Brain on Fire is one of those books that will be hard for you to put down. This engrossing memoir, by a young New York Post reporter, is about her experience in the grips of a rare autoimmune disease. While the doctors try to figure out what is wrong with her, the author suffers violent seizures, hallucinations, extreme paranoia, and eventually near death. Not only is this a gripping story full of suspense, it is also a reflection on the thin line between sanity and insanity, the fragility of our health, and what makes us human. In addition, this book gives us a fascinating glimpse into the world of cutting-edge neuroscience.
Set in a future world where television and computers are connected directly into people's brains when they are young, Feed is a thought-provoking novel that will make you reexamine our present-day consumer society. In this future society, which is dominated by corporations and the media, teens--due to the feeds in their heads and the constant stream to their brains to consume--are empty-headed kids who are driven by shopping and the pursuit of mindless entertainment. However, there is one girl unlike the others who, because of receiving her feed much later than the others, has the will to fight the feed. This is a terrific satire, and a book that you will not forget.
This historical novel, about America's most successful bank robber, is a great read. It is full of suspense, romance, and comedy, and it transported me back to New York City in the early twentieth century during the time of depressions, soaring unemployment, and bank panics. Born in the Irish slums of Brooklyn, Willie Sutton's early years were formed by extreme poverty, abusive older brothers, and distant parents. During his teenage years, Sutton met the love of his life and subsequently began his life of crime. Moehinger, the author of The Tender Bar, is a beautiful writer, and he created a book that transcends its subject and time. Highly recommended.
Well, it’s 2013, amazing as that may seem, and most people are looking ahead to the new year, making their resolutions…and resolving not to break them this time. But before we move forward, let’s take a moment to look back over the last year and remember some of the great novelists and writers who passed away. Though they themselves are gone, here’s to hoping their great works of fiction and nonfiction survive for many years to come!
- Jeffrey Zaslow, February 10
- Maurice Sendak, May 8
- Carlos Fuentes, May 15
- Ray Bradbury, June 5
- Maeve Binchy, July 30
- Gore Vidal, July 31
- Harry Harrison, August 15
2012 has seen a lot of wonderful novels, many of them by well-established authors. But there have also been quite a few break-through successes for brand-new authors. Many of the most popular and well-reviewed books of the year have been debut novels from first-time authors or authors who had only published short stories or memoirs previous to their novelistic success. Here’s hoping the years to come bring more great novels from these rising stars!
Torres, Justin. We the Animals
Klaussmann, Liza. Tigers in Red Weather
Ivey, Eowyn. The Snow Child
Coplin, Amanda. The Orchardist
Harbach, Chad. The Art of Fielding
Rogan, Charlotte. The Lifeboat
Pavone, Chris. The Expats
Stedman, M. L. The Light Between Oceans
Powers, Kevin. The Yellow Birds
Jonathan Safran Foer, the award-winning, bestselling author of Everything is Illuminated, Extremely Loud and Incredibly Close, and the nonfiction work Eating Animals, is speaking at Spertus on Sunday, January 13, 2013.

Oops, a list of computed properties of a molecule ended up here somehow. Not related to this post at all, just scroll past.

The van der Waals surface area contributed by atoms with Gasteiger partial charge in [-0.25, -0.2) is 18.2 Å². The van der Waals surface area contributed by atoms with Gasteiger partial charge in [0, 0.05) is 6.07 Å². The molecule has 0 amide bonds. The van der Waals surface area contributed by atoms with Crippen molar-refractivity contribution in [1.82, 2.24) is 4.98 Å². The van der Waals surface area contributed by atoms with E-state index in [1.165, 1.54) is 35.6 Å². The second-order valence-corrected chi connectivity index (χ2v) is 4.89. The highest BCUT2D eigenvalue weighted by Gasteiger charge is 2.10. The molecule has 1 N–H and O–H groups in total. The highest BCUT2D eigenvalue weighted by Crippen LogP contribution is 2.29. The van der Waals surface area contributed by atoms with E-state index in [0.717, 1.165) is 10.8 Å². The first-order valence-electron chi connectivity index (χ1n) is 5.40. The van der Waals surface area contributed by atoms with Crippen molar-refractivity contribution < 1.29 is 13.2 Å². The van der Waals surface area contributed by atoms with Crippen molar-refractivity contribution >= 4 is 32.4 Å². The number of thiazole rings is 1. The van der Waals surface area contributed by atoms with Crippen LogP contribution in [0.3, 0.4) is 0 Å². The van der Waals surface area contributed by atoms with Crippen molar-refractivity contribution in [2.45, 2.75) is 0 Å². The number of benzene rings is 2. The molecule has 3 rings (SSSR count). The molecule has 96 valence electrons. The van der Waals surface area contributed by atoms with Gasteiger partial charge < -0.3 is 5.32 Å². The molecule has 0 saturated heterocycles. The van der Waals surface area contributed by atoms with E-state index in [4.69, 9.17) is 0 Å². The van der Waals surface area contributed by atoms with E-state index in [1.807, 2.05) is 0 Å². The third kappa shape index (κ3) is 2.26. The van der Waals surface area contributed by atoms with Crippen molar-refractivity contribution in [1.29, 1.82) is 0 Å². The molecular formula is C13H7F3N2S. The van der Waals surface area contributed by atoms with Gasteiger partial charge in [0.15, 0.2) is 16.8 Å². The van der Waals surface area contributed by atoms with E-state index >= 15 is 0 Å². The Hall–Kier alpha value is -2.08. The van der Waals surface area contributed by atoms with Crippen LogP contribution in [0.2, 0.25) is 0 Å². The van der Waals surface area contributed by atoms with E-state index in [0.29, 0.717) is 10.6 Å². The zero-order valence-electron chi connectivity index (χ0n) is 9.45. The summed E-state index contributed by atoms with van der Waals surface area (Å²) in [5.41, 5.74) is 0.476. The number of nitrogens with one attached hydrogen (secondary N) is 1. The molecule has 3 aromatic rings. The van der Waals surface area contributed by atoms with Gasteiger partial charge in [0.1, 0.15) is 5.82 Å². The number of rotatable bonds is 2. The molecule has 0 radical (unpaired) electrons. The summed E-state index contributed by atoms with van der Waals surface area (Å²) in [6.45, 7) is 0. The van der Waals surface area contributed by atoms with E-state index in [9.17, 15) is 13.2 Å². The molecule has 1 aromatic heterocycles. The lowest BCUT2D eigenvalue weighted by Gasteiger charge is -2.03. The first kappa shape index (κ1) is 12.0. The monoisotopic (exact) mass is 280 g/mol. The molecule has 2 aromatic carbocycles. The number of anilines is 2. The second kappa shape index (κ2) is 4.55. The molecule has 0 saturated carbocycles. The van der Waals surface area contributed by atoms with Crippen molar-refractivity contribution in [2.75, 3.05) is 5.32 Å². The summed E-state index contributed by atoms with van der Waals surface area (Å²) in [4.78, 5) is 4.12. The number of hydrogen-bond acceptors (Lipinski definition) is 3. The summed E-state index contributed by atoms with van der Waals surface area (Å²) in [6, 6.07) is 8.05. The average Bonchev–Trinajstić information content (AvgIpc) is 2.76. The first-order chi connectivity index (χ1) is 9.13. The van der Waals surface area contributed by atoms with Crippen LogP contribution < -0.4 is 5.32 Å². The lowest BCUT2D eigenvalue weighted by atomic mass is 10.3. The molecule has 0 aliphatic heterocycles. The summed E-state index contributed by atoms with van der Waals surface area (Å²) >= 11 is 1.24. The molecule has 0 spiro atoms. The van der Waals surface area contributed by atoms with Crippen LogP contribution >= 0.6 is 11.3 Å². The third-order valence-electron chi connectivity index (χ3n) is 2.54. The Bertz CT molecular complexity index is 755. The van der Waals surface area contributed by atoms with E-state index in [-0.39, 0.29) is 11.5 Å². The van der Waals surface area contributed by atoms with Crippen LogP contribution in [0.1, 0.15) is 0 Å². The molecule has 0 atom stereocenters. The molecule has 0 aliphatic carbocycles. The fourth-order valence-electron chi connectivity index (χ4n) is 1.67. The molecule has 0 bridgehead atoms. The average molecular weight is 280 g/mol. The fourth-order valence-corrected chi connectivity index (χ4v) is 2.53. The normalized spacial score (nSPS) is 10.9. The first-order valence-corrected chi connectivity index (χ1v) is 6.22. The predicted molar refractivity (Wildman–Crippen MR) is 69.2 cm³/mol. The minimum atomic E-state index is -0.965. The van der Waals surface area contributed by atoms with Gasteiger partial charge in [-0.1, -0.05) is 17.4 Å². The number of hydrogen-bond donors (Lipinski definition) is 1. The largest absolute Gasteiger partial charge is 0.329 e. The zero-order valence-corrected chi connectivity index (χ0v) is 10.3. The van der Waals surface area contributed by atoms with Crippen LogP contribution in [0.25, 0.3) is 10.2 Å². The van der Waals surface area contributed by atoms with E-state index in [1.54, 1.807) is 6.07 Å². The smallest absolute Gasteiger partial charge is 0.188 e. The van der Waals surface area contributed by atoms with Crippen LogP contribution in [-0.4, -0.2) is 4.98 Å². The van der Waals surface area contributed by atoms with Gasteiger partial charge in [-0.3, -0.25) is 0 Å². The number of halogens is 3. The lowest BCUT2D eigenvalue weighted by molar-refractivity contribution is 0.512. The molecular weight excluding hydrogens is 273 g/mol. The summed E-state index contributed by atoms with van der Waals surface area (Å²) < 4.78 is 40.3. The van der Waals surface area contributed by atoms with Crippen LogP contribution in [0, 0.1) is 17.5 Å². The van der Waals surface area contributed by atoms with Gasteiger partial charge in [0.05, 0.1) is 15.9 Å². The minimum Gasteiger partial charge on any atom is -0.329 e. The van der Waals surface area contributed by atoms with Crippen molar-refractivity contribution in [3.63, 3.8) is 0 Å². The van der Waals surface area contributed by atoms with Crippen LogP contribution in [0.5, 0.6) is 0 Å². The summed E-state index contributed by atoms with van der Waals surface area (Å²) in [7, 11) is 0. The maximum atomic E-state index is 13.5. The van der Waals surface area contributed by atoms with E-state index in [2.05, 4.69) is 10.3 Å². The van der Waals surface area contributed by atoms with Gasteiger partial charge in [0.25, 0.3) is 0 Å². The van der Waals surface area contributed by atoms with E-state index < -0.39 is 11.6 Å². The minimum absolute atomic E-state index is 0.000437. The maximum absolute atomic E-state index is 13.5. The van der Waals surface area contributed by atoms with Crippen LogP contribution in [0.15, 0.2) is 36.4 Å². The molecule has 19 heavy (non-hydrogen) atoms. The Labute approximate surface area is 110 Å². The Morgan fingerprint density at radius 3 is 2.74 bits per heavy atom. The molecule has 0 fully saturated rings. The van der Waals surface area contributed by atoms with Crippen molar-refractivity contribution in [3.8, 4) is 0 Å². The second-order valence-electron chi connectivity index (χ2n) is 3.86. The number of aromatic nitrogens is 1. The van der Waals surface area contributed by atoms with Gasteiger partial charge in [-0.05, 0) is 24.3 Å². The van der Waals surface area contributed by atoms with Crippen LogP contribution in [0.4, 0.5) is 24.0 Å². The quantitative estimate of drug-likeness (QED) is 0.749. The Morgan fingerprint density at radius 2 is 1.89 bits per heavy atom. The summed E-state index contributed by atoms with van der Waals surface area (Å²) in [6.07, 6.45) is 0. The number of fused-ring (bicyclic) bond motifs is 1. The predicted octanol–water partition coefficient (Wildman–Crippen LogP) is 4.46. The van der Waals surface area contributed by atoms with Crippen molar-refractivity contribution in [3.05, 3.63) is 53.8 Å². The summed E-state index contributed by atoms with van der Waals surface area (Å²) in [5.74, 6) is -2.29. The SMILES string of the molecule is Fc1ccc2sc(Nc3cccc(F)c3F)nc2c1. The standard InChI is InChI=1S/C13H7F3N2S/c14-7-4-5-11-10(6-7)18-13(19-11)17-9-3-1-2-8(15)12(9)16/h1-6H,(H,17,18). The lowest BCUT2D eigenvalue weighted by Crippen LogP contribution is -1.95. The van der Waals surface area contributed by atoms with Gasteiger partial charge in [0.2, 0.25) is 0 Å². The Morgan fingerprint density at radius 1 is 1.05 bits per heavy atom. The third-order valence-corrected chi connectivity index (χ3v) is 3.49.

Oh, the holidays. That wonderful time of year filled with both joy and, let’s be honest, neuroses. Families get together and old rivalries and grudges come to the fore. Turkeys are burned. Trees fall over. Strings of lights burn out for no readily apparent reason. And everyone gives gifts and smiles and enjoys good food and good cheer. All in all, the holidays make perfect fodder for novels both heart-warming and hilarious. Here are a few titles to tickle your festive funny-bone this season:
Alexander, Carly. The Secret Life of Mrs. Claus
Davidson, MaryJanice. Undead and Unfinished
Evanovich, Janet. Visions of Sugar Plums
Friedman, Kinky. The Christmas Pig
Hornby, Nick. A Long Way Down
Moore, Christopher. The Stupidest Angel
Mortimer, John. A Rumpole Christmas
Sedaris, David. Holidays on Ice
Shepherd, Jean. In God We Trust; All Others Pay Cash
Willig, Lauren. The Mischief of the Mistletoe
Psychological thrillers are fast-paced books that focus on the unstable emotional states of characters. The suspense in psychological thrillers often comes from two or more characters preying upon one another's minds, either by playing deceptive games with the other or by merely trying to demolish the other's mental state.
Some examples of psychological thrillers are:
Asylum by Patrick McGrath
Before I Go To Sleep by S.J. Watson
The Collector by John Fowles
Gone Girl by Gillian Flynn
Shutter Island by Dennis Lehane
If you like this genre, a Readers' Advisor can help you find more books like these. If this genre is new to you, you might want to give it a try. Some of the best literature can be catergorized as psychological thrillers; Dostoevsky's Crime and Punishment is an example.
This graphic novel adaptation is a must-read for any fan of Kafka's Metamorphosis. Kuper's scratchboard illustrations brilliantly express Kafka's sense of nightmarish unreality. While the text is spare, Kuper's graphic novel is nonetheless a faithful rendition rather than an illustrated abridgment, and the visuals are eloquent and impactful.